Being the best, Principles for Success

By Grace Puma, Executive Vice President, Global Operations at PepsiCo

I want to share a few lessons I’ve learned as a diverse woman in business that you can apply to your own journeys.

As I reflected on my own career…what I learned in over the span of my career…things that I kept front of mind and applied over and over again.

I came up with one rule and five principles that I want to share with all of you.

Let’s start with the rule, because without it, none of the rest of what I’m going to say will help.

If you want to be successful, commit to performing at your highest level. Focus on giving your best. It’s about self-competition.  You don’t need to look to your right or left, just commit to being the finest version of yourself.  The fact is, if you don’t perform at your best, you’re not going to achieve what you want.

Now here’s the difficult bit.  As a woman or diverse person in the workforce, sometimes it may take you longer to build equity in your organization.  Meaning you may feel you have to do more than others to gain sustained equity. It’s not going to feel fair, and it isn’t, but it happens.  In the spirit of excellence, embrace that.  Let it challenge you and fuel your success.

I remember when I first made VP. I was young, and as a diverse woman, there was a ton of pressure to perform. When you get to that point at a young age, you’re wired to embrace the challenge and run full speed ahead.  But to be successful, I had to be mindful to seek out more senior colleagues to learn from. I seized the opportunity to build my capacity, and ultimately, it fueled my success.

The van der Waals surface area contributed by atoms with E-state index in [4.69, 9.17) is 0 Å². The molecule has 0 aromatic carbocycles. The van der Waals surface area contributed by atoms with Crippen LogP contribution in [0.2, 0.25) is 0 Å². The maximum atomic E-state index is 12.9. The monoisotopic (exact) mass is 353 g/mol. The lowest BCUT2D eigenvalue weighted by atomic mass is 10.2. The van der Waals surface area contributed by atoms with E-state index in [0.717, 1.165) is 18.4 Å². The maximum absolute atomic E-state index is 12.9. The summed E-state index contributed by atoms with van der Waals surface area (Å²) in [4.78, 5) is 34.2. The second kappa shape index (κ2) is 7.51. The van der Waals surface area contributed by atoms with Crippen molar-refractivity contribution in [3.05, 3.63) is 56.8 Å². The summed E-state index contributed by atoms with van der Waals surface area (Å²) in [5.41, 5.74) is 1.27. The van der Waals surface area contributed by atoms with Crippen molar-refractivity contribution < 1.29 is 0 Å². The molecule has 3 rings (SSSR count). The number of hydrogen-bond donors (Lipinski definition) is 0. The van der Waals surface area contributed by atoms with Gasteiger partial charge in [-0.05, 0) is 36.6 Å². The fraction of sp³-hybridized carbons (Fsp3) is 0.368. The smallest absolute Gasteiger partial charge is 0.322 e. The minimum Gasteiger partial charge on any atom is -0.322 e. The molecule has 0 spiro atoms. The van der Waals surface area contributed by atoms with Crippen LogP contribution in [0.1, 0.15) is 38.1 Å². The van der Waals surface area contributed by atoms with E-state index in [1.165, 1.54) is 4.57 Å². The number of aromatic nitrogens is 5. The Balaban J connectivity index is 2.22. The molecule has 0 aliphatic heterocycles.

So, above all else, the most important thing you can do is commit to being the best version of yourself under any circumstance, seizing opportunities to grow and learn.  Once you do that, there are five principles that I believe can help accelerate your career.

First, take a stand for yourself, every day.

I wish I could tell you that a day will come when you’ve broken through some glass ceiling and things like unconscious bias are no longer an issue, but unfortunately, that’s not the world we live in. Over the last 30 years, I have learned to recognize unconscious bias. I have developed my own personal awareness and understanding of it.

During your career you will likely experience bias, versus observing it happening to others.  In those moments, you have to allow yourself to be human. Take a deep breath….But then, step back and get clear about what is happening.

Own managing the situation, and remember, YOU are empowered by your choices and reactions. When I’m not sure about how to react to a situation, I often ask myself, “What advice would I give to a stranger?”